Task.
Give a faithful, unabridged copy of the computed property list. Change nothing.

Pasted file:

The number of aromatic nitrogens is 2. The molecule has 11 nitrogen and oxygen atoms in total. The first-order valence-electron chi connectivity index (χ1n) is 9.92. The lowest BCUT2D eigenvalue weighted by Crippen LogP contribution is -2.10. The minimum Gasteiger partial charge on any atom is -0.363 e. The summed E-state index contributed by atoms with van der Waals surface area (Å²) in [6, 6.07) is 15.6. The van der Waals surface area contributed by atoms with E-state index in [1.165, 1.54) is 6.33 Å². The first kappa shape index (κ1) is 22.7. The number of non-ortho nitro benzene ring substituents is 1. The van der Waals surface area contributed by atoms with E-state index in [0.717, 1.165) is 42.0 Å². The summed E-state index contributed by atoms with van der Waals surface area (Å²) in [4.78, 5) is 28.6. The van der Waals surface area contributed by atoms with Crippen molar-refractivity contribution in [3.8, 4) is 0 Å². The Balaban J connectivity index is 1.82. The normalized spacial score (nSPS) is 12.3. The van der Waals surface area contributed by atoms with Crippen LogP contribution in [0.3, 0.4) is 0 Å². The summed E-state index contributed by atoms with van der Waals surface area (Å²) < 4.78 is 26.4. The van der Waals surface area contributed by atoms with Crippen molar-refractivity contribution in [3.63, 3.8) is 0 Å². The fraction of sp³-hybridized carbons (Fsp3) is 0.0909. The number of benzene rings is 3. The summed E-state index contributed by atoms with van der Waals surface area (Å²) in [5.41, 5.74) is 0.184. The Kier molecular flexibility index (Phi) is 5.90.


The number of aromatic nitrogens is 2. The molecule has 11 nitrogen and oxygen atoms in total. The first-order valence-electron chi connectivity index (χ1n) is 9.92. The lowest BCUT2D eigenvalue weighted by Crippen LogP contribution is -2.10. The minimum Gasteiger partial charge on any atom is -0.363 e. The summed E-state index contributed by atoms with van der Waals surface area (Å²) in [6, 6.07) is 15.6. The van der Waals surface area contributed by atoms with E-state index in [1.165, 1.54) is 6.33 Å². The first kappa shape index (κ1) is 22.7. The number of non-ortho nitro benzene ring substituents is 1. The van der Waals surface area contributed by atoms with E-state index in [0.717, 1.165) is 42.0 Å². The summed E-state index contributed by atoms with van der Waals surface area (Å²) in [4.78, 5) is 28.6. The van der Waals surface area contributed by atoms with Crippen molar-refractivity contribution in [3.8, 4) is 0 Å². The Balaban J connectivity index is 1.82. The normalized spacial score (nSPS) is 12.3. The van der Waals surface area contributed by atoms with Crippen LogP contribution in [0.3, 0.4) is 0 Å². The summed E-state index contributed by atoms with van der Waals surface area (Å²) < 4.78 is 26.4. The van der Waals surface area contributed by atoms with Crippen molar-refractivity contribution in [3.63, 3.8) is 0 Å². The fraction of sp³-hybridized carbons (Fsp3) is 0.0909. The number of benzene rings is 3. The summed E-state index contributed by atoms with van der Waals surface area (Å²) in [5.41, 5.74) is 0.184. The Kier molecular flexibility index (Phi) is 5.90.